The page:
I couldn’t quite believe what I was watching on TV a few days ago. Was it serious or a joke?A financial trader was telling me that governments do not rule the world – because it is ruled by Goldman Sachs. He said that traders like him don’t care about economic recession or depression, and that indeed they look forward to them, even dream of them, because they provide opportunities to make lots of money.
The trader said that the likes of Goldman Sachs do not care about issues such as the state of the Euro or the planned European rescue package for debt-ridden nations, because their job was just to make money out of the situation.
Now, he may have been a fraud – a kind of ‘rogue trader’ if you like – but even if his confession was intended as satire or a prank what he said was certainly no joke. Many people watching thought it was just a hoax – but only because they couldn’t believe someone could speak so openly and candidly.
The shock was not so much what he said, but his honesty and brutality – this is how ‘the markets’ work; live with it’. His words were just a reflection of what the rest of the financial sector thought, but was too dishonest to admit publicly.
Governments are scared of ‘the markets’. They worry about what ‘the markets’ will think, and how they will react. Economic decisions appear to be taken by governments the world over with one eye – or both eyes – on ‘the markets’. Policies are altered and decisions are reversed if ‘the markets’ grumble. Media financial reporting is all about how ‘the markets’ have reacted or will react to x or y.
Forget about the impact on real people – their savings, their jobs, their taxes – and on public spending, and on our economic future. It is the impact on ‘the markets’ that really seems to matter. We doff our caps to ‘the markets’. Because they, in the form of Goldman Sachs and many others, rule the world.
So the more the markets fluctuate up and down, the more there is boom and bust, inflation followed by deflation, growth followed by stagnation, the more money ‘the markets’ make. Steady growth, slow and solid wealth creation and economic stability are not what ‘the markets’ need to make money. They profit, and profit well, from chaos, debt, uncertainty, crisis and panic. They benefit from, and wallow in, the misfortunes of others. They feed like vultures.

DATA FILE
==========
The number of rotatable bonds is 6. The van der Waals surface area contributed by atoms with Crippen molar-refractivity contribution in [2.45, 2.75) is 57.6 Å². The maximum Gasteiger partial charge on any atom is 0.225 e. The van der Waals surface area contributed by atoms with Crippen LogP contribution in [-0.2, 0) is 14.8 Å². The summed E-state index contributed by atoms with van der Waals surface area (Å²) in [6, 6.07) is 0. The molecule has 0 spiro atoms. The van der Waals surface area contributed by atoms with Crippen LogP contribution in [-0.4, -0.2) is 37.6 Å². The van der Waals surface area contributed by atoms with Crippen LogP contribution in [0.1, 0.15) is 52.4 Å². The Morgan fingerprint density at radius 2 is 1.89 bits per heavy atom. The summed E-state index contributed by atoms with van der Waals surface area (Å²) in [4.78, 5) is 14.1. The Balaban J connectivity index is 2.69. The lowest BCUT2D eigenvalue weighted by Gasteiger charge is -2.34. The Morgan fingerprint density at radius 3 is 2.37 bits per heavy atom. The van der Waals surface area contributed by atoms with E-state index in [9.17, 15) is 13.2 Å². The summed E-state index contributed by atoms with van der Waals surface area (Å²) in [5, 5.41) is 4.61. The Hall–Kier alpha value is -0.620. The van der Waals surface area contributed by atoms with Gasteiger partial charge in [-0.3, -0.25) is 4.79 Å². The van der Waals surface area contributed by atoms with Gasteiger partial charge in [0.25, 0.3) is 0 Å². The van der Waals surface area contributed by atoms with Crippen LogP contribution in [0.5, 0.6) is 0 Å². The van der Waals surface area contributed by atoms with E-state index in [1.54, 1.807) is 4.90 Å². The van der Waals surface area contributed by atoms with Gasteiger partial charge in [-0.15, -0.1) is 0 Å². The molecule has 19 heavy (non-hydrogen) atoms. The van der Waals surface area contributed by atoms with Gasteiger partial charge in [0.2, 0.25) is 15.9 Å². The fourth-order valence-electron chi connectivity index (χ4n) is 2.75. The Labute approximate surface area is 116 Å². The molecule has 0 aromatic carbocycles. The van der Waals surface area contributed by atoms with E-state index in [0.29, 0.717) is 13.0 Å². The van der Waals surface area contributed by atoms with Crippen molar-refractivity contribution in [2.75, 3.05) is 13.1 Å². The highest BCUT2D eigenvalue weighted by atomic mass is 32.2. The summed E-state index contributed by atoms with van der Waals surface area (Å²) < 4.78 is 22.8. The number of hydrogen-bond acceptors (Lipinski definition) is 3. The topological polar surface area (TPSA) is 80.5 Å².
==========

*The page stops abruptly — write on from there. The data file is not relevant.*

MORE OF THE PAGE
I’m sick of being told that we can’t do this or that because ‘the markets’ will not like it, when we all know that the only thing they like is what makes them rich. Since the financial crisis started, the richest 400 people in the US have increased their net wealth by $30 billion, at our expense, taking their combined worth to nearly $1.6 trillion – more than 50% of the entire population of the country. That’s 400 people in the US with more wealth than 150 million people combined.
There is more. Taxpayer-supported city bonuses topped £14 billion in 2010. And Wall Street bankers pocketed over $140 billion of taxpayer-assisted benefits and bonuses in the same year. To put these figures into perspective; if the money had been invested in the wider economy instead, it would have created over half a million new jobs in the UK and 4.5 million jobs in the US, at average wage rates.
The monster we have created is enriching itself by laying waste to our jobs, our pensions and our savings. And our hopes and dreams. And our children’s future. We didn’t need to make finance and ‘the markets’ the UK’s biggest industry. Nor did we have to live in a make-believe world created from debt.We are where we are. But we don’t have to stay here. I long to return to an economy that is based on real things, that you can touch and see, rather than one that relies on iffy practices such as hedge funds and short selling. I’d like ‘markets’ to mean a place where real people buy and sell real things, at a price that makes a reasonable profit, rather than a place where you find only futures, options and securities.
I really hope it is not too late to cut off the many heads of this monster that we have created, before it devours us all.
One more thing. I am increasingly incensed by so-called market analysts and experts telling me that we can’t expect bankers and traders to pay tax at 50% on their incomes and bonuses, which often run into millions, because they would take their ‘expertise’ abroad. Please, just go. I’ll take you to the airport. I’ll buy you the ticket. First class, of course. On my credit card, because you’ve already taken my money. Just don’t come back. Go ruin another country, you have already done enough damage here.